VectorGraphics is Java 1.5+ compatible and adheres to the standards of Java 1.5. It is very easy to read, understand and use. It is commented according to the documentation of the supported protocols, and that documentation is provided with the package.
The general procedure a developer would follow when using VectorPaste is illustrated in the following image and explained in the following instructions.
- Create a Writer object for the specific protocol to be written, usually corresponding to the current operating system.
- Create the image.
- Manually generate the protocol by calling the Writer‘s methods for writing records, using the associated Diction and Objects resources to define content.
- Pass a Simulation Graphics object, that extends Graphics2D, from the writer to the drawing methods you have written for creating an exact representation of the graphics you would see displayed in a Swing Component.
- Pass an Efficient Graphics object, that extends Graphics2D, from the writer to the drawing methods you have written for generating the protocols using their most appropriate methods. The size of this data will be significantly smaller than for the corresponding Simulation Graphics data, but it may have a slightly different appearance in a different application due to a difference in that application’s interpretation of the protocol.
- Save the image to a file or output it to the system clipboard for transfer into a different application. VectorPaste contains static helper methods for these two processes.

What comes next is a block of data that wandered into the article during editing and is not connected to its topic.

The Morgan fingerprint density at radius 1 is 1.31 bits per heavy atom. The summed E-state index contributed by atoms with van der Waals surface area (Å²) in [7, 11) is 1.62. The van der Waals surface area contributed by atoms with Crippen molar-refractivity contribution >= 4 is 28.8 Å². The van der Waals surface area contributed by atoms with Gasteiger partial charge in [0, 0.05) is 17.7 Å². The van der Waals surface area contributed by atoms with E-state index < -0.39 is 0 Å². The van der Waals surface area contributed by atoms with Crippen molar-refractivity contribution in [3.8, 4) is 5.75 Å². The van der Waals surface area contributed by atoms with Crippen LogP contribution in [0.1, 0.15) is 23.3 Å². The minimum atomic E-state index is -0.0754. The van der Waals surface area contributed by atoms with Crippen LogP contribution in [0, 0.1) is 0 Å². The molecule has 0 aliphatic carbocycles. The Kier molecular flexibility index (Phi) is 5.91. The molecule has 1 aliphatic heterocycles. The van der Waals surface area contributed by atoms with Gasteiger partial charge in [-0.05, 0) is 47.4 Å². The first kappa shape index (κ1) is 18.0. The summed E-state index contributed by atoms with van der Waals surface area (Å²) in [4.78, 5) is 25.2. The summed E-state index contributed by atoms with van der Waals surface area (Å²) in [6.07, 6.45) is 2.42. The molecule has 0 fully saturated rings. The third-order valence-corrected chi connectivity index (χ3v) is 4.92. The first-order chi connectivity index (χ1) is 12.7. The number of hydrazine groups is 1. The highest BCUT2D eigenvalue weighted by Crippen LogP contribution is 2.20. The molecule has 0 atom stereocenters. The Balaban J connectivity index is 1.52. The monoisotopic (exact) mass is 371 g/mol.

The following image gives a visual layout of all the Classes provided in the VectorPaste library. The first column are the static helper methods that you will call to perform any functionality needed. If more fine tuned approaches are necessary such as manually creating metafile records or overriding methods, then you may explicitly create the writers. All writers have a pair of ScalableGraphics2D objects associated with them that are provided through method calls. These ScalableGraphics2D subclasses can be forwarded to already written Swing code to write Java Swing graphics to operating system specific image metafile formats.
Extent and Limitations
Partial List of Compatible Applications
All popular applications written should accept either EMF, PICT or PDF. The following list mentions only the most popular packages and applications.
- Microsoft Office
- Adobe Photoshop
- Adobe Illustrator
- EMF is the standard image metafile format on Windows platforms. EMF is also used in several popular packages on Linux, including OpenOffice.
- PICT was the standard image metafile format on Mac platforms, and has now been replaced by PDF. That being said, several popular applications, including Microsoft Office, still require PICT format.
- PICT Region objects are proprietary and are licensed by Apple. To reduce license costs, all polygons and shapes are simulated. This issue only affects PICTEfficientGraphics2D such that all polygons and shapes look like they would if described by PICTSimulationGraphics2D, which is exactly as they would appear in a Swing component.
- PDF is necessary for current generation Mac OSX applications, as PDF is now the specified metafile format for that platform. Microsoft Office still uses PICT though. All PDF generation in VectorPaste requires the inclusion of the open source iText package which we will provide. iText is licensed either through LGPL or MPL, depending on your choice.
VectorPaste is a commercial product and requires the purchase of a license. Contact us for more information. To see how VectorPaste would work in your products, please obtain a free trial copy of ChemDoodle, one of our products that uses VectorPaste. You will be able to paste vector images into other applications, then manipulate, rotate, and resize them, and witness for yourself the power of VectorPaste. The trial version of ChemDoodle employs watermarking to enforce trial restrictions. Watermarking is a programmable feature of the VectorPaste library and will be available for use in your products.
Summer 2009 (v1.0): Initial release.